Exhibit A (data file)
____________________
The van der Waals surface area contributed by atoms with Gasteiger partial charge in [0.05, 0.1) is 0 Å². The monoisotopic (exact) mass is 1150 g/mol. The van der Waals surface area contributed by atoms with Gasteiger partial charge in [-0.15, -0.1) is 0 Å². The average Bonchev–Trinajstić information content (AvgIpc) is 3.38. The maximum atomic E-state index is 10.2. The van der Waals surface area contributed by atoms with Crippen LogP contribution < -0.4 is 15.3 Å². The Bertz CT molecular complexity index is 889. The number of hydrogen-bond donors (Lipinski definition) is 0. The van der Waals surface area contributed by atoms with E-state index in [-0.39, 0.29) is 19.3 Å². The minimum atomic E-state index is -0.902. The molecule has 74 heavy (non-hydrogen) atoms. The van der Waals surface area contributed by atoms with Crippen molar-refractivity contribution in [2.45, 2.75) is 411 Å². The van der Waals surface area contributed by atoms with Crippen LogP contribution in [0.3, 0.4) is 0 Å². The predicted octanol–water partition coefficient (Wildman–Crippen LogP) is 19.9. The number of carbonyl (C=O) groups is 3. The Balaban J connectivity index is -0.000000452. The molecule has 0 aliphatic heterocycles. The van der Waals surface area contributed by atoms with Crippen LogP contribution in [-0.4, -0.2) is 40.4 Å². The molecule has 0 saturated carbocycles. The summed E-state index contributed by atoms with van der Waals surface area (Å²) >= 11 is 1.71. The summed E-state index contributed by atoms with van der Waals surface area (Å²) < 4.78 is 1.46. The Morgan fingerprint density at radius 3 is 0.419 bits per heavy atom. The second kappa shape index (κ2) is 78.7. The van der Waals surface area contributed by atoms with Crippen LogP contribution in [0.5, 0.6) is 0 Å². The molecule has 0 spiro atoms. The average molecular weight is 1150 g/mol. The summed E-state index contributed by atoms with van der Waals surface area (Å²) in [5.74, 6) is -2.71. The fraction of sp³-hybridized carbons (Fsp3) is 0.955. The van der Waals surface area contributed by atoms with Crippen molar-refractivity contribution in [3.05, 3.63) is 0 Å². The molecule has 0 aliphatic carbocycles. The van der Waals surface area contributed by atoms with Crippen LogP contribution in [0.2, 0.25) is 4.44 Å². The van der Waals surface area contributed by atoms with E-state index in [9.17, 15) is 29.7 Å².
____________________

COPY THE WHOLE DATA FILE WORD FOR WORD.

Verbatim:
The van der Waals surface area contributed by atoms with Gasteiger partial charge in [0.05, 0.1) is 0 Å². The monoisotopic (exact) mass is 1150 g/mol. The van der Waals surface area contributed by atoms with Gasteiger partial charge in [-0.15, -0.1) is 0 Å². The average Bonchev–Trinajstić information content (AvgIpc) is 3.38. The maximum atomic E-state index is 10.2. The van der Waals surface area contributed by atoms with Crippen LogP contribution < -0.4 is 15.3 Å². The Bertz CT molecular complexity index is 889. The number of hydrogen-bond donors (Lipinski definition) is 0. The van der Waals surface area contributed by atoms with E-state index in [-0.39, 0.29) is 19.3 Å². The minimum atomic E-state index is -0.902. The molecule has 74 heavy (non-hydrogen) atoms. The van der Waals surface area contributed by atoms with Crippen molar-refractivity contribution in [2.45, 2.75) is 411 Å². The van der Waals surface area contributed by atoms with Crippen LogP contribution in [0.3, 0.4) is 0 Å². The predicted octanol–water partition coefficient (Wildman–Crippen LogP) is 19.9. The number of carbonyl (C=O) groups is 3. The Balaban J connectivity index is -0.000000452. The molecule has 0 aliphatic heterocycles. The van der Waals surface area contributed by atoms with Crippen LogP contribution in [-0.4, -0.2) is 40.4 Å². The molecule has 0 saturated carbocycles. The summed E-state index contributed by atoms with van der Waals surface area (Å²) >= 11 is 1.71. The summed E-state index contributed by atoms with van der Waals surface area (Å²) < 4.78 is 1.46. The Morgan fingerprint density at radius 3 is 0.419 bits per heavy atom. The second kappa shape index (κ2) is 78.7. The van der Waals surface area contributed by atoms with Crippen LogP contribution in [0.5, 0.6) is 0 Å². The molecule has 0 spiro atoms. The average molecular weight is 1150 g/mol. The summed E-state index contributed by atoms with van der Waals surface area (Å²) in [5.74, 6) is -2.71. The fraction of sp³-hybridized carbons (Fsp3) is 0.955. The van der Waals surface area contributed by atoms with Crippen molar-refractivity contribution in [3.05, 3.63) is 0 Å². The molecule has 0 aliphatic carbocycles. The van der Waals surface area contributed by atoms with Crippen LogP contribution in [0.2, 0.25) is 4.44 Å². The van der Waals surface area contributed by atoms with E-state index in [9.17, 15) is 29.7 Å².